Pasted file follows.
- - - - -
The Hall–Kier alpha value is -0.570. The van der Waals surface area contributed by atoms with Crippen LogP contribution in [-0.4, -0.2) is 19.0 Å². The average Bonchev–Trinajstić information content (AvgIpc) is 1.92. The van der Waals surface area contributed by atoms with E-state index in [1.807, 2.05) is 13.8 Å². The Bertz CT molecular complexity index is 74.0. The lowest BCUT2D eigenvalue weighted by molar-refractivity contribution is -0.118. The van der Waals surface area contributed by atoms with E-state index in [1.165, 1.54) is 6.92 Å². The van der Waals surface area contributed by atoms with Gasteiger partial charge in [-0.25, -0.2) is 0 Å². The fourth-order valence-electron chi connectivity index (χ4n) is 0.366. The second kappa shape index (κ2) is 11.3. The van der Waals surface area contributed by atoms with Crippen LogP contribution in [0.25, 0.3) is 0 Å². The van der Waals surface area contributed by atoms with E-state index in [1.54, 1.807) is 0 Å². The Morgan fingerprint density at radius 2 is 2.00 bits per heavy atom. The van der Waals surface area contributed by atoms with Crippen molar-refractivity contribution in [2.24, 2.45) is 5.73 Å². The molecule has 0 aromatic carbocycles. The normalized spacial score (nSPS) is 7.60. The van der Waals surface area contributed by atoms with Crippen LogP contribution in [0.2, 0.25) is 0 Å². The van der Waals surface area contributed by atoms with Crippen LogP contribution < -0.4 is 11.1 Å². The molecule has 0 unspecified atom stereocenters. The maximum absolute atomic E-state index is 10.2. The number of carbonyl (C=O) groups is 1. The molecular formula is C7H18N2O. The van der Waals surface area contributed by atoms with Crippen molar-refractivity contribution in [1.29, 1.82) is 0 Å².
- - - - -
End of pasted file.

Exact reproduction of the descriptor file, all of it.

The Hall–Kier alpha value is -0.570. The van der Waals surface area contributed by atoms with Crippen LogP contribution in [-0.4, -0.2) is 19.0 Å². The average Bonchev–Trinajstić information content (AvgIpc) is 1.92. The van der Waals surface area contributed by atoms with E-state index in [1.807, 2.05) is 13.8 Å². The Bertz CT molecular complexity index is 74.0. The lowest BCUT2D eigenvalue weighted by molar-refractivity contribution is -0.118. The van der Waals surface area contributed by atoms with E-state index in [1.165, 1.54) is 6.92 Å². The van der Waals surface area contributed by atoms with Gasteiger partial charge in [-0.25, -0.2) is 0 Å². The fourth-order valence-electron chi connectivity index (χ4n) is 0.366. The second kappa shape index (κ2) is 11.3. The van der Waals surface area contributed by atoms with Crippen LogP contribution in [0.25, 0.3) is 0 Å². The van der Waals surface area contributed by atoms with E-state index in [1.54, 1.807) is 0 Å². The Morgan fingerprint density at radius 2 is 2.00 bits per heavy atom. The van der Waals surface area contributed by atoms with Crippen molar-refractivity contribution in [2.24, 2.45) is 5.73 Å². The molecule has 0 aromatic carbocycles. The normalized spacial score (nSPS) is 7.60. The van der Waals surface area contributed by atoms with Crippen LogP contribution in [0.2, 0.25) is 0 Å². The van der Waals surface area contributed by atoms with Crippen LogP contribution < -0.4 is 11.1 Å². The molecule has 0 unspecified atom stereocenters. The maximum absolute atomic E-state index is 10.2. The number of carbonyl (C=O) groups is 1. The molecular formula is C7H18N2O. The van der Waals surface area contributed by atoms with Crippen molar-refractivity contribution in [1.29, 1.82) is 0 Å².